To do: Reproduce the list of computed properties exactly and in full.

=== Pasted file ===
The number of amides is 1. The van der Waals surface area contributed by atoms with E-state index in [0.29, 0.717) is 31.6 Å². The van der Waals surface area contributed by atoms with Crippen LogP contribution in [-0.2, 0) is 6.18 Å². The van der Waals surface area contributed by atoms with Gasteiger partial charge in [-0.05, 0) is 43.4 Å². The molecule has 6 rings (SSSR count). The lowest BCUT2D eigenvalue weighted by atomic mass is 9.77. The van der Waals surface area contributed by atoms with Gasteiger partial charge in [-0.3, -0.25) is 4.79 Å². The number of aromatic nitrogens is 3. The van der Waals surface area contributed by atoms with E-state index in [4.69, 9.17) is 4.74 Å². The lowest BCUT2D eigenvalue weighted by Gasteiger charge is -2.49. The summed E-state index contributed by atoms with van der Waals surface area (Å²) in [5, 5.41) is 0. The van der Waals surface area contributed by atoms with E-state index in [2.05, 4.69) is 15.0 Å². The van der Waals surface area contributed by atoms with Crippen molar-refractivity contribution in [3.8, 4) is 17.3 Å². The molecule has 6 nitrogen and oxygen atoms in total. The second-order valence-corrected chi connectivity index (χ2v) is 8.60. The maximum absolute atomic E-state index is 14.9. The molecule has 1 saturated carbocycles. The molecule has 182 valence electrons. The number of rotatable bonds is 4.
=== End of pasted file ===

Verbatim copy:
The number of amides is 1. The van der Waals surface area contributed by atoms with E-state index in [0.29, 0.717) is 31.6 Å². The van der Waals surface area contributed by atoms with Crippen LogP contribution in [-0.2, 0) is 6.18 Å². The van der Waals surface area contributed by atoms with Gasteiger partial charge in [-0.05, 0) is 43.4 Å². The molecule has 6 rings (SSSR count). The lowest BCUT2D eigenvalue weighted by atomic mass is 9.77. The van der Waals surface area contributed by atoms with Gasteiger partial charge in [-0.3, -0.25) is 4.79 Å². The number of aromatic nitrogens is 3. The van der Waals surface area contributed by atoms with E-state index in [4.69, 9.17) is 4.74 Å². The lowest BCUT2D eigenvalue weighted by Gasteiger charge is -2.49. The summed E-state index contributed by atoms with van der Waals surface area (Å²) in [5, 5.41) is 0. The van der Waals surface area contributed by atoms with E-state index in [2.05, 4.69) is 15.0 Å². The van der Waals surface area contributed by atoms with Crippen molar-refractivity contribution in [3.8, 4) is 17.3 Å². The molecule has 6 nitrogen and oxygen atoms in total. The second-order valence-corrected chi connectivity index (χ2v) is 8.60. The maximum absolute atomic E-state index is 14.9. The molecule has 1 saturated carbocycles. The molecule has 182 valence electrons. The number of rotatable bonds is 4.